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Quark-Gluon Plasmas and Swiss Fondue

In February a group of Sixth Form Physics students embarked on a much anticipated trip to CERN in Switzerland.

After settling in to our Geneva base we departed on the tram to CERN where we were first given an informative talk on its history, how it works and CERN’s future goals before being taken to the magnet repair workshop. We saw some of the giant cylindrical superconducting magnets used to keep the charged particles moving around their 27km long circular path. Following this we were given a presentation on the first cyclic accelerator, The Synchro- Cyclotron.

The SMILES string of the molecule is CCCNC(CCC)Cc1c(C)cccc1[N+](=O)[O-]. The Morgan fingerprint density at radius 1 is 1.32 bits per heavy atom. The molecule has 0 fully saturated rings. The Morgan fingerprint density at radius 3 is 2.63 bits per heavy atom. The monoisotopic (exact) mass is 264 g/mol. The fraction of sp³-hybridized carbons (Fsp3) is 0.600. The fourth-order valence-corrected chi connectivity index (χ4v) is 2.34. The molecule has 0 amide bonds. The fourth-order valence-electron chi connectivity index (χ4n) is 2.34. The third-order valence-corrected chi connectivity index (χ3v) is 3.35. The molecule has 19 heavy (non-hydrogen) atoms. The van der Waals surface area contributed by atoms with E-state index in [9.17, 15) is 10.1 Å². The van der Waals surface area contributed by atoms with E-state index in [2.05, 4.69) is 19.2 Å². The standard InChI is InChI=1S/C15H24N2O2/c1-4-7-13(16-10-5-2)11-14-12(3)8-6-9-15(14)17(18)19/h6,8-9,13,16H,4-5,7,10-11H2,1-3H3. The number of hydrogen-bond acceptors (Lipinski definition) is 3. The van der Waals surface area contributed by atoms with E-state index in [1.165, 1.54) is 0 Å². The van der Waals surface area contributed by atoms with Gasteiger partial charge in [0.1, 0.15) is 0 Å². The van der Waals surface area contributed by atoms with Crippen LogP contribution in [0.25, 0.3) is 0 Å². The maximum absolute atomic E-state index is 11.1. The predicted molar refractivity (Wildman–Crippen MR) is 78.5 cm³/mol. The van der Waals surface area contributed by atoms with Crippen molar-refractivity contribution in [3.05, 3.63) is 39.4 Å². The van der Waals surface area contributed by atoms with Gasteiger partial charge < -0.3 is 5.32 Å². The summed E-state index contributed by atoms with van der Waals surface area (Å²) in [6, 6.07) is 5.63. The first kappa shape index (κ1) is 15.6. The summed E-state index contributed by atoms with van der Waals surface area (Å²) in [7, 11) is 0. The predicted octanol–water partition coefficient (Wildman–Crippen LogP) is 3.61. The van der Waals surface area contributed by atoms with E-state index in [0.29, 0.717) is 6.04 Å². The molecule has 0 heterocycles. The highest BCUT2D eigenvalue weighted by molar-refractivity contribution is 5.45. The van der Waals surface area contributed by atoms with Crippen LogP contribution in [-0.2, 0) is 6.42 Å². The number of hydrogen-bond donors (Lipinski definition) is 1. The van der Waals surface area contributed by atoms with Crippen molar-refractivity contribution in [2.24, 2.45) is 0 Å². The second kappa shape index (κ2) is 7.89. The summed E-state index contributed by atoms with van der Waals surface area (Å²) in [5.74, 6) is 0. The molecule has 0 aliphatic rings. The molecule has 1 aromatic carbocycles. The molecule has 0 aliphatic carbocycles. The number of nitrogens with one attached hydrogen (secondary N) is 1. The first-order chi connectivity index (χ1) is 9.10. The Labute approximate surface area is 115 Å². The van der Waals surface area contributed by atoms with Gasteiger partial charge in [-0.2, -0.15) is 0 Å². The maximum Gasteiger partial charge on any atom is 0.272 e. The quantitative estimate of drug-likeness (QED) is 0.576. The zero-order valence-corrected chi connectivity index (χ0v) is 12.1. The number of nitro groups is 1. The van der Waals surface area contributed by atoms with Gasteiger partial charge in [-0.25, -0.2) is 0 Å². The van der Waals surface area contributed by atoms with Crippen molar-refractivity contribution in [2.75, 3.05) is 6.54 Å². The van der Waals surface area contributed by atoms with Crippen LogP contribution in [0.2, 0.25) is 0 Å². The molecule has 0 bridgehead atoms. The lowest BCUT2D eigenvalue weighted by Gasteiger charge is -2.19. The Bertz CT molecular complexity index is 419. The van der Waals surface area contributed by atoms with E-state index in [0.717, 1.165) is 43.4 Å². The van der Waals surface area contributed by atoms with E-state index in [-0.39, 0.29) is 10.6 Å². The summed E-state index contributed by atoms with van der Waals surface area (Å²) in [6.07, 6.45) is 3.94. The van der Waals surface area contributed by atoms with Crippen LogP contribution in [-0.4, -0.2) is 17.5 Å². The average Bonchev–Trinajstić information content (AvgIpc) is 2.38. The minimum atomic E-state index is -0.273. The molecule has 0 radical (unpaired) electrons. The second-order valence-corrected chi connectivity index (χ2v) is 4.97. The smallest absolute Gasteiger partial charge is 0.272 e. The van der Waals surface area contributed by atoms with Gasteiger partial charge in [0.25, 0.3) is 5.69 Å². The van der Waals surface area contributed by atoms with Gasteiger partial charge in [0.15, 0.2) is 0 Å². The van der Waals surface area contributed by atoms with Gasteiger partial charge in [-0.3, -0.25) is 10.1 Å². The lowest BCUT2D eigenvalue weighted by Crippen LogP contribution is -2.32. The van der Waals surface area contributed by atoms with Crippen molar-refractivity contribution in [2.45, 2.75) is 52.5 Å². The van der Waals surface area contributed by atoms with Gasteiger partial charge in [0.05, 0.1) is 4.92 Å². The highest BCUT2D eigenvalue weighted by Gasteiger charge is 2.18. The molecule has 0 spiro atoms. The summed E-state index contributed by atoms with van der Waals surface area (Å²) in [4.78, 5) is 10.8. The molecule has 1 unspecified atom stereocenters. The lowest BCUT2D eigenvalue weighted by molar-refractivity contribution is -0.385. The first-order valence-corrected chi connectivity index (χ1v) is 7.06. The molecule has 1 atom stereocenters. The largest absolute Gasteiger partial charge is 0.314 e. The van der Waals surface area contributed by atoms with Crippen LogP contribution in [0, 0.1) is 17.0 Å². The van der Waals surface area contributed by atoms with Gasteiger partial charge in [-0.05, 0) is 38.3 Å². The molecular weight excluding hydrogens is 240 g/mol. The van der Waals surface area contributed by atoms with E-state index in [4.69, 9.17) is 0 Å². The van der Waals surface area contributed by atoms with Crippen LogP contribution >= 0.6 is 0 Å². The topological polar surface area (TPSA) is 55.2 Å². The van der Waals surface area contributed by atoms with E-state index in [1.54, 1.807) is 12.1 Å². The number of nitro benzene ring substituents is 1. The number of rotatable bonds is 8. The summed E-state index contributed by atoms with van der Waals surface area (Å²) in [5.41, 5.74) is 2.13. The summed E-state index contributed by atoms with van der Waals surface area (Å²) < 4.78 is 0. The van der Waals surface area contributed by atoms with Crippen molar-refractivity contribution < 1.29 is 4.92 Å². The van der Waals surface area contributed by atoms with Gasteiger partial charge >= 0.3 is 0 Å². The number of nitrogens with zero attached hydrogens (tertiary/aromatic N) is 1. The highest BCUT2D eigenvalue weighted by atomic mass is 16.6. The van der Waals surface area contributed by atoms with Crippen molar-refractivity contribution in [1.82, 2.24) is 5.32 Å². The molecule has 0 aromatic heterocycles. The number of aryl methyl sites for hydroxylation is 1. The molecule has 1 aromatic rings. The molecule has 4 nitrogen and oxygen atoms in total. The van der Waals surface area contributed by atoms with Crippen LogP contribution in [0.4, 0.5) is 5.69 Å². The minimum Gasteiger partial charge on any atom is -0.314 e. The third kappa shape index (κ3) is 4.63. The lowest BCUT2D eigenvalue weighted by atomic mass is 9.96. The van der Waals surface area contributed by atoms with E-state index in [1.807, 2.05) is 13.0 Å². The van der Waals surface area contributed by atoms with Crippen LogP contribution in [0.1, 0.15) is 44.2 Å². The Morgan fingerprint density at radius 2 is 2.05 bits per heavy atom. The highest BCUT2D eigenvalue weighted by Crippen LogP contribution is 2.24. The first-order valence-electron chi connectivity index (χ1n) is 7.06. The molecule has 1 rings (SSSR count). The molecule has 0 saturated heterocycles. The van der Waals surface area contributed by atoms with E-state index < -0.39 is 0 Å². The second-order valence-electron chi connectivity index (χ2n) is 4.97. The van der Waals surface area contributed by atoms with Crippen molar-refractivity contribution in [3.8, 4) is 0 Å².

After lunch we were taken to the ALICE detector where we were given a talk by two University PhD students on their work improving the triggering system for particle collision events and the role of ALICE in looking back towards the Big Bang. This included learning about the complex world of quark-gluon plasmas which were present in the early Universe.

We then had a tour into the cavern of the detector chamber where we stood on top of the beam line and were shown the specifics of the detector. The day concluded with a tour of the NA62 detector where we were also taken underground. This experiment is not on the main beam line but instead uses an offshoot of the main accelerator to measure rare particle decays that we had studied in the Physics AS course.

There was just enough time left for an evening of Swiss Fondue to the sounds of a traditional oompah band before returning home the next day.

 

Isaac Hutt – U6GSS